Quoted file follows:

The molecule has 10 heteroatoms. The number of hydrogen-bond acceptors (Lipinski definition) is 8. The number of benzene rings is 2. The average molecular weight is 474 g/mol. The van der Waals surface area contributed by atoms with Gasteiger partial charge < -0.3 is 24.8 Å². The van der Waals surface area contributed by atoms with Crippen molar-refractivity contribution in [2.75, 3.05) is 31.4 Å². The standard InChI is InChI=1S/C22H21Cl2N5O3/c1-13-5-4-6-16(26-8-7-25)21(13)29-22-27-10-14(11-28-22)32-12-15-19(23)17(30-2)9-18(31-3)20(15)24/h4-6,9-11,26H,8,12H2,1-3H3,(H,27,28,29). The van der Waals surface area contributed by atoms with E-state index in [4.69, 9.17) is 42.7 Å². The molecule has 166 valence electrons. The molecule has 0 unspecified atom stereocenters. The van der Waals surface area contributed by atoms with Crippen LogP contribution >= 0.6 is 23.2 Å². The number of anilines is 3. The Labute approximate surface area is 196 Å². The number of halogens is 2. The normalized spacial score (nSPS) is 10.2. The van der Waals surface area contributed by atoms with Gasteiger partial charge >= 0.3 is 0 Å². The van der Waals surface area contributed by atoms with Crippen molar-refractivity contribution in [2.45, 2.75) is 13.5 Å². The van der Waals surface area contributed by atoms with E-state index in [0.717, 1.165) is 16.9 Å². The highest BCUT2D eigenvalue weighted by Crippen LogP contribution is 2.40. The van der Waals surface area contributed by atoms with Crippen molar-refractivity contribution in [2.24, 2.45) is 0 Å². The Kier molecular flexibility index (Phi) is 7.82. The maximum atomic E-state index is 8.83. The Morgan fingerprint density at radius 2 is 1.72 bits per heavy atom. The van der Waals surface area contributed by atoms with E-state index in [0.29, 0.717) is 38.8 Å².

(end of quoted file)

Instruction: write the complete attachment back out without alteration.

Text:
The molecule has 10 heteroatoms. The number of hydrogen-bond acceptors (Lipinski definition) is 8. The number of benzene rings is 2. The average molecular weight is 474 g/mol. The van der Waals surface area contributed by atoms with Gasteiger partial charge < -0.3 is 24.8 Å². The van der Waals surface area contributed by atoms with Crippen molar-refractivity contribution in [2.75, 3.05) is 31.4 Å². The standard InChI is InChI=1S/C22H21Cl2N5O3/c1-13-5-4-6-16(26-8-7-25)21(13)29-22-27-10-14(11-28-22)32-12-15-19(23)17(30-2)9-18(31-3)20(15)24/h4-6,9-11,26H,8,12H2,1-3H3,(H,27,28,29). The van der Waals surface area contributed by atoms with E-state index in [4.69, 9.17) is 42.7 Å². The molecule has 166 valence electrons. The molecule has 0 unspecified atom stereocenters. The van der Waals surface area contributed by atoms with Crippen LogP contribution >= 0.6 is 23.2 Å². The number of anilines is 3. The Labute approximate surface area is 196 Å². The number of halogens is 2. The normalized spacial score (nSPS) is 10.2. The van der Waals surface area contributed by atoms with Gasteiger partial charge >= 0.3 is 0 Å². The van der Waals surface area contributed by atoms with Crippen molar-refractivity contribution in [2.45, 2.75) is 13.5 Å². The van der Waals surface area contributed by atoms with E-state index in [0.717, 1.165) is 16.9 Å². The highest BCUT2D eigenvalue weighted by Crippen LogP contribution is 2.40. The van der Waals surface area contributed by atoms with Crippen molar-refractivity contribution in [2.24, 2.45) is 0 Å². The Kier molecular flexibility index (Phi) is 7.82. The maximum atomic E-state index is 8.83. The Morgan fingerprint density at radius 2 is 1.72 bits per heavy atom. The van der Waals surface area contributed by atoms with E-state index in [0.29, 0.717) is 38.8 Å².